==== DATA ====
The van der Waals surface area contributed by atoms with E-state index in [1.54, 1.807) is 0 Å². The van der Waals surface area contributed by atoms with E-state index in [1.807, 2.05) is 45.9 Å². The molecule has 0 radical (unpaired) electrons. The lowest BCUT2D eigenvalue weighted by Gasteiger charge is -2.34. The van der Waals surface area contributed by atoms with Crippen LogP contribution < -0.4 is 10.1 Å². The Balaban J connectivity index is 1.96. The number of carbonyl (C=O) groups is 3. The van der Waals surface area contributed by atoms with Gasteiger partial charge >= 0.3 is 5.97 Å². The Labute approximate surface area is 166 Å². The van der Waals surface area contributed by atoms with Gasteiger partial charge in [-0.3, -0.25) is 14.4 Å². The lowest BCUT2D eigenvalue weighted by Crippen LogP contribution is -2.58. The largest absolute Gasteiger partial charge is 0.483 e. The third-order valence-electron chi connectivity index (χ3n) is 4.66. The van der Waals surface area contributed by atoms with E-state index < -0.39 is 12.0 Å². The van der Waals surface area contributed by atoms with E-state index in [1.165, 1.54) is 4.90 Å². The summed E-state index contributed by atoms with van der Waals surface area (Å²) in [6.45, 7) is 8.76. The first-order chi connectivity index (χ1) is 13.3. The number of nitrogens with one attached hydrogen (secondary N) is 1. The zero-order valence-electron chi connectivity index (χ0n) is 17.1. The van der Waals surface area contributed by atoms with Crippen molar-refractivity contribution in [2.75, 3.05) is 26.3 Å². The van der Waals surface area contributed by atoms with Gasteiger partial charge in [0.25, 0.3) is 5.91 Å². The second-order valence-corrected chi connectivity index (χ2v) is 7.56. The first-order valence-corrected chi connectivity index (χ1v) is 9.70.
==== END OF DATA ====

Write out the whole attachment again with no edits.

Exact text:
The van der Waals surface area contributed by atoms with E-state index in [1.54, 1.807) is 0 Å². The van der Waals surface area contributed by atoms with E-state index in [1.807, 2.05) is 45.9 Å². The molecule has 0 radical (unpaired) electrons. The lowest BCUT2D eigenvalue weighted by Gasteiger charge is -2.34. The van der Waals surface area contributed by atoms with Crippen LogP contribution < -0.4 is 10.1 Å². The Balaban J connectivity index is 1.96. The number of carbonyl (C=O) groups is 3. The van der Waals surface area contributed by atoms with Gasteiger partial charge >= 0.3 is 5.97 Å². The Labute approximate surface area is 166 Å². The van der Waals surface area contributed by atoms with Gasteiger partial charge in [-0.3, -0.25) is 14.4 Å². The lowest BCUT2D eigenvalue weighted by Crippen LogP contribution is -2.58. The largest absolute Gasteiger partial charge is 0.483 e. The third-order valence-electron chi connectivity index (χ3n) is 4.66. The van der Waals surface area contributed by atoms with E-state index < -0.39 is 12.0 Å². The van der Waals surface area contributed by atoms with E-state index in [1.165, 1.54) is 4.90 Å². The summed E-state index contributed by atoms with van der Waals surface area (Å²) in [6.45, 7) is 8.76. The first-order chi connectivity index (χ1) is 13.3. The number of nitrogens with one attached hydrogen (secondary N) is 1. The zero-order valence-electron chi connectivity index (χ0n) is 17.1. The van der Waals surface area contributed by atoms with Crippen molar-refractivity contribution in [2.75, 3.05) is 26.3 Å². The van der Waals surface area contributed by atoms with Gasteiger partial charge in [0.25, 0.3) is 5.91 Å². The second-order valence-corrected chi connectivity index (χ2v) is 7.56. The first-order valence-corrected chi connectivity index (χ1v) is 9.70.